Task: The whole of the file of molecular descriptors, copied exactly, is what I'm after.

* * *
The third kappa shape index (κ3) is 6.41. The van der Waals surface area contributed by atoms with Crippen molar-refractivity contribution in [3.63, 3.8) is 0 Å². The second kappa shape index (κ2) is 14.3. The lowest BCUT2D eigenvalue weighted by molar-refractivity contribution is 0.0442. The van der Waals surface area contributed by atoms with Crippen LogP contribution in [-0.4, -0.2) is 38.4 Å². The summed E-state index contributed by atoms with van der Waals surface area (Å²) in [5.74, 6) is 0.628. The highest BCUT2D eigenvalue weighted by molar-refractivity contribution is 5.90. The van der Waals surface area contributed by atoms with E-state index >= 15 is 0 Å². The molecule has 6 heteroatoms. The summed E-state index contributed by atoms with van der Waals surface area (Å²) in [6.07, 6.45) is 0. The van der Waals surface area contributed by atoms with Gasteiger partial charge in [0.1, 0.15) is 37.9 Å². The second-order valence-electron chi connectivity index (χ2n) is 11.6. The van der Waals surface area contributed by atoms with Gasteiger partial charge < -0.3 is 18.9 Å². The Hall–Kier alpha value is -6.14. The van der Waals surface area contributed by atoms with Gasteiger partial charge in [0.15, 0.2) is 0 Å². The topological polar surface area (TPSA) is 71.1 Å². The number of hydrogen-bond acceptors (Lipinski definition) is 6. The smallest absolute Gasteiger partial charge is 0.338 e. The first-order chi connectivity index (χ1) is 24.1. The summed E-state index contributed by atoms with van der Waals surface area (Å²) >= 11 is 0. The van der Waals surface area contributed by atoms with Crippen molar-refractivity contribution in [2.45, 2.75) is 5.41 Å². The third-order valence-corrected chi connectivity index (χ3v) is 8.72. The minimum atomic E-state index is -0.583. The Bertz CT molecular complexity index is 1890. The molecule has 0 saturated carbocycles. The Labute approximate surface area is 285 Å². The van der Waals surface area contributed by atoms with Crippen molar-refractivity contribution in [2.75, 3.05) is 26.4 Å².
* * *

The third kappa shape index (κ3) is 6.41. The van der Waals surface area contributed by atoms with Crippen molar-refractivity contribution in [3.63, 3.8) is 0 Å². The second kappa shape index (κ2) is 14.3. The lowest BCUT2D eigenvalue weighted by molar-refractivity contribution is 0.0442. The van der Waals surface area contributed by atoms with Crippen LogP contribution in [-0.4, -0.2) is 38.4 Å². The summed E-state index contributed by atoms with van der Waals surface area (Å²) in [5.74, 6) is 0.628. The highest BCUT2D eigenvalue weighted by molar-refractivity contribution is 5.90. The van der Waals surface area contributed by atoms with E-state index >= 15 is 0 Å². The molecule has 6 heteroatoms. The summed E-state index contributed by atoms with van der Waals surface area (Å²) in [6.07, 6.45) is 0. The van der Waals surface area contributed by atoms with Gasteiger partial charge in [0.1, 0.15) is 37.9 Å². The second-order valence-electron chi connectivity index (χ2n) is 11.6. The van der Waals surface area contributed by atoms with Gasteiger partial charge < -0.3 is 18.9 Å². The Hall–Kier alpha value is -6.14. The van der Waals surface area contributed by atoms with Gasteiger partial charge in [0.15, 0.2) is 0 Å². The topological polar surface area (TPSA) is 71.1 Å². The number of hydrogen-bond acceptors (Lipinski definition) is 6. The smallest absolute Gasteiger partial charge is 0.338 e. The first-order chi connectivity index (χ1) is 24.1. The summed E-state index contributed by atoms with van der Waals surface area (Å²) >= 11 is 0. The van der Waals surface area contributed by atoms with Crippen molar-refractivity contribution in [2.45, 2.75) is 5.41 Å². The third-order valence-corrected chi connectivity index (χ3v) is 8.72. The minimum atomic E-state index is -0.583. The Bertz CT molecular complexity index is 1890. The molecule has 0 saturated carbocycles. The Labute approximate surface area is 285 Å². The van der Waals surface area contributed by atoms with Crippen molar-refractivity contribution in [2.75, 3.05) is 26.4 Å².